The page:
Jonathan Cape £16.99

IoS short story book review: Something Like Happy, By John Burnside

Scottish writer John Burnside's new collection explores a world on the border between reality and imagination, the stated and the unsaid

The Scottish writer John Burnside's seven novels, 13 volumes of poetry, two memoirs, and previous short-story collection have contrasted the dark side of human behaviour with the relative purity of nature. His protagonists are loners, the dispossessed, the disintegrating; his favoured atmospheres those of menace and foreboding. The protagonists of this collection are similarly lost, often lacking the will to fight for more.

The title story which opens the collection is set, like his novel Glister, in a dingy town contaminated by "the works"; a place, like so many of Burnside's locales, devoid of hope. The narrator is a girl who has taken the first step away from a dead-end future: she has a good job. Her locution is scattered with the clichés that Burnside's narrators often use, for example "when push comes to shove". In first-person narration, this adds to authenticity, but in subsequent third-person stories, phrases such as "nothing could have been further from the truth" seem clunky.

Elsewhere, Burnside's prose glitters, thanks to his synaesthetic use of colour – "it was a summer of hard, yellowish heat" – or his way of capturing the elements: "the rumour of coolness"; a "thick gauze of heat". The pollution of the town is powerfully evoked: "a chemical haze ... and the thin ferrous smell that became a taste in the mouth, part rust, part churchyard."

The narrator has a choice: whether to snatch her chance of escape, or to succumb to the easy option. Just as at the swimming hole, a "near animal force" seems to pull her down into the depths, so her life is in danger of being sucked into inexorable gloom. Burnside's use of allusion here is similar to that in his poetry. Poetry allows him to express sensations that would be crushed by prose, and similarly, the allegorical and the metaphorical here prevent heavy handed direct messages.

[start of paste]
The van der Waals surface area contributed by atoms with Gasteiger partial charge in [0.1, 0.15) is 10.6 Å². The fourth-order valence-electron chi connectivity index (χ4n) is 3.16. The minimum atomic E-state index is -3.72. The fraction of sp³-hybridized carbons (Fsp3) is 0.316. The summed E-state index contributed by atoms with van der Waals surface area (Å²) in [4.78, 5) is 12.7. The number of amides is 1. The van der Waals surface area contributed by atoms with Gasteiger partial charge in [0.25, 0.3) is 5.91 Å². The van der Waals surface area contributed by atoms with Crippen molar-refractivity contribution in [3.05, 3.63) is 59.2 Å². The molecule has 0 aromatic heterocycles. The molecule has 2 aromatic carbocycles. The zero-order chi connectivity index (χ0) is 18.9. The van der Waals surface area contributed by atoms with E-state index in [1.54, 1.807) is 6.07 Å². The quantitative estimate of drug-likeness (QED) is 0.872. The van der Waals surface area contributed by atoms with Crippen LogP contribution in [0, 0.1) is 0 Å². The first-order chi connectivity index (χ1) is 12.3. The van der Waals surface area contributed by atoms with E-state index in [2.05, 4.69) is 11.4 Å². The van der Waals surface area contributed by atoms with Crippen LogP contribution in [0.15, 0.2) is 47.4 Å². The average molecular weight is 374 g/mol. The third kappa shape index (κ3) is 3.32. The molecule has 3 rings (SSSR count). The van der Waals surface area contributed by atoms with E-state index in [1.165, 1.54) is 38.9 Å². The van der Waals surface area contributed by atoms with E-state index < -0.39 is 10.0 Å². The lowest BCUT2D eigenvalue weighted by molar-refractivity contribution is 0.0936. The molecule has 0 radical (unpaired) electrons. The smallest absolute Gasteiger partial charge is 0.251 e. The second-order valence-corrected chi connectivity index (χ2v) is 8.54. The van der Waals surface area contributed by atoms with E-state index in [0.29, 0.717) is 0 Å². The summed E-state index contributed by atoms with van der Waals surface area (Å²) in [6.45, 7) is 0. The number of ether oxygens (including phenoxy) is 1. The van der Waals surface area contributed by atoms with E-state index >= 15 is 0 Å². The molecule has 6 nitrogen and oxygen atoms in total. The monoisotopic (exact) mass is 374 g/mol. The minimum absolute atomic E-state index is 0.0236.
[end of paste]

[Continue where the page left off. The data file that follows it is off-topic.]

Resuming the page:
Pointless violence stains much of Burnside's work, bleeding outwards and contrasting with the beauty of the natural world, which, though often dangerous, is not imbued with spite, like vengeful humans. Often, the violence is simmering rather than on the boil; seething and waiting, threatening to lunge. Burnside's protagonists are locked in abusive relationships, as in "Slut's Hair"; dead ones, as in "The Cold Outside"; or alone.

The cruel former beauty in "Roccolo", who delights in luring young boys to witness her acts of sadism, shows traces of the paedophilia that has threaded through the author's previous work. Her chilling equanimity and self-delusion while recounting her acts of torture conjures memories of one of Burnside's most vile protagonists, the Mengele-like character in his first novel, The Dumb House. Her wanton evil makes "Roccolo" the most disturbing story in the collection, and one that is hard to keep reading.

Nature is often killed by man in Burnside's work, for example in his poem "Base", or the novel Glister. But those who kill nature also lose a part of themselves, as in his poem "The Hunt in the Forest", where "no one survives the hunt: though the men return ... they never quite arrive".

"Roccolo" flirts with the supernatural, which Burnside also employed in his most recent novel A Summer of Drowning. The ending is ambiguous, as is Burnside's wont. He favours liminal states and blurred hinterlands: the border between reality and imaginary; the stated and the unsaid.

His protagonists often choose solitude over the cacophony of conventional company. In "Peach Melba", a man reflects on a summer when a catastrophe deadened his soul. Myriad small touches are a delight. For example, the bird-loving spinster sisters who "speak in a quiet sing-song ... slowly changing ... into the things they most loved". There is more enchanting synaesthesia here: "His absence ... green as the scent of thuja."

In some of these stories, nature is the star, and the characters have a symbiotic relationship with their environment, their senses open and attuned. But nature has a dark side. In "Godwit", the dangerous Sands are evocatively described, but the characters are not developed enough for the reader to care about them. In "The Future of Snow", a policeman gazes at the beauty of the soft, falling snow, and thinks about his mistress, who succumbed to its lethal soft embrace.